Public transportation is a vital aspect of moving society away from fossil fuels, and while we probably won’t come across anything approaching Switzerland’s latest engineering feat here in the US anytime soon, it’s still a solid aspiration. As CNN reported over the weekend, the country’s railway industry joined forces to build the world’s longest-ever passenger train in celebration of the 175th anniversary of the nation’s first train system. And with 100 cars weighing almost 3,300 tons stretching nearly two kilometers long—roughly 1.2 miles—it’s unlikely anyone will break the Swiss record soon. Check out a video of the real life Snowpiercer below:
[Related: Freight trains are our future.]
It’s unsurprising to see Switzerland go to such lengths (so to speak) to celebrate locomotive innovations. The mountainous Swiss landscape has encouraged creative transportation solutions for generations, resulting in one of the most train-reliant nations in the world. On average, Swiss citizens travel about 2,450 kilometers by train annually—an estimated quarter of their total transit. According to CNN, “In 2021, Swiss Federal Railways (SBB) operated 11,260 trains carrying 880,000 passengers and 185,000 tonnes of freight per day on a 3,265 kilometer-long network with 804 stations.”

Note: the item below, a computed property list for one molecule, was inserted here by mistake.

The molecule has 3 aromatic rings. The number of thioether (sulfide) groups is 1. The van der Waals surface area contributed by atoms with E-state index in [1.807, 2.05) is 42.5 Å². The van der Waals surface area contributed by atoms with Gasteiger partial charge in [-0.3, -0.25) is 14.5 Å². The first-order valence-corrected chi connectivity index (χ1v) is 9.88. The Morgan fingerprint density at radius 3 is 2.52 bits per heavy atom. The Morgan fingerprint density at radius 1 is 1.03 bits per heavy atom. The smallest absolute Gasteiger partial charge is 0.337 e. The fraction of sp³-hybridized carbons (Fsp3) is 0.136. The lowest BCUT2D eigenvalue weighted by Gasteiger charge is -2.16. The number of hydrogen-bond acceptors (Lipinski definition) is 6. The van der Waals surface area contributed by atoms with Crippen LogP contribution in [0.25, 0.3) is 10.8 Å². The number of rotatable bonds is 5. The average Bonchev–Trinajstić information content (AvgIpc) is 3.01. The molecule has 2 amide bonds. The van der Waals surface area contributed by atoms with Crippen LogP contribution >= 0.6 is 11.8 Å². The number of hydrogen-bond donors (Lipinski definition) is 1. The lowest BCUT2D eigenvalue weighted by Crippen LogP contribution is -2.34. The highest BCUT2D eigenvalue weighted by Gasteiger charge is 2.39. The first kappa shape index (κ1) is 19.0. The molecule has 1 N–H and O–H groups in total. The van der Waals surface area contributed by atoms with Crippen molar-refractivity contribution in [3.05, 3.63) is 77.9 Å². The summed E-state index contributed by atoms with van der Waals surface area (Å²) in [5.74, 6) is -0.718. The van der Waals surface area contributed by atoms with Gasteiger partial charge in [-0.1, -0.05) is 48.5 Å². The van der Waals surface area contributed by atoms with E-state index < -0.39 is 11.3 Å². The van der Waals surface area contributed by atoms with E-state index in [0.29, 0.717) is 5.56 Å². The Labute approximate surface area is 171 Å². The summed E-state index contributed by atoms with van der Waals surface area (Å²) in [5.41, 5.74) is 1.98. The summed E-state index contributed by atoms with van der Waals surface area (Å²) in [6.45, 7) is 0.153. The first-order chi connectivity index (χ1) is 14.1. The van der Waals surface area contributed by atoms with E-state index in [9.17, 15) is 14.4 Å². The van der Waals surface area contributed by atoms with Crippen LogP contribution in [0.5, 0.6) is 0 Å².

[Related: EV chargers are coming to America’s highways.]
The weekend trip’s rig included 25 new “Capricorn” electric trains to power the convoy as it travelled through the 22 tunnels and across 48 bridges comprising eastern Switzerland’s Albula Line, a designated UNESCO World Heritage site. Despite only spanning 15 miles, the Albula Line’s tight curves and steep inclines restricted the train to just 35 km/h, resulting in an hour-long jaunt to cover the distance. A regenerative braking system was employed to control the speed—similar to what is often seen in electric cars. The system feeds current back into overhead power lines, but given the number of train cars in tow, special software needed to be modified so as not to overload the circuit.
Unfortunately, it’s unlikely we’ll ever see such a massive passenger train chugging along American countryside, but the Swiss project certainly gives us something to admire and at least try to imitate.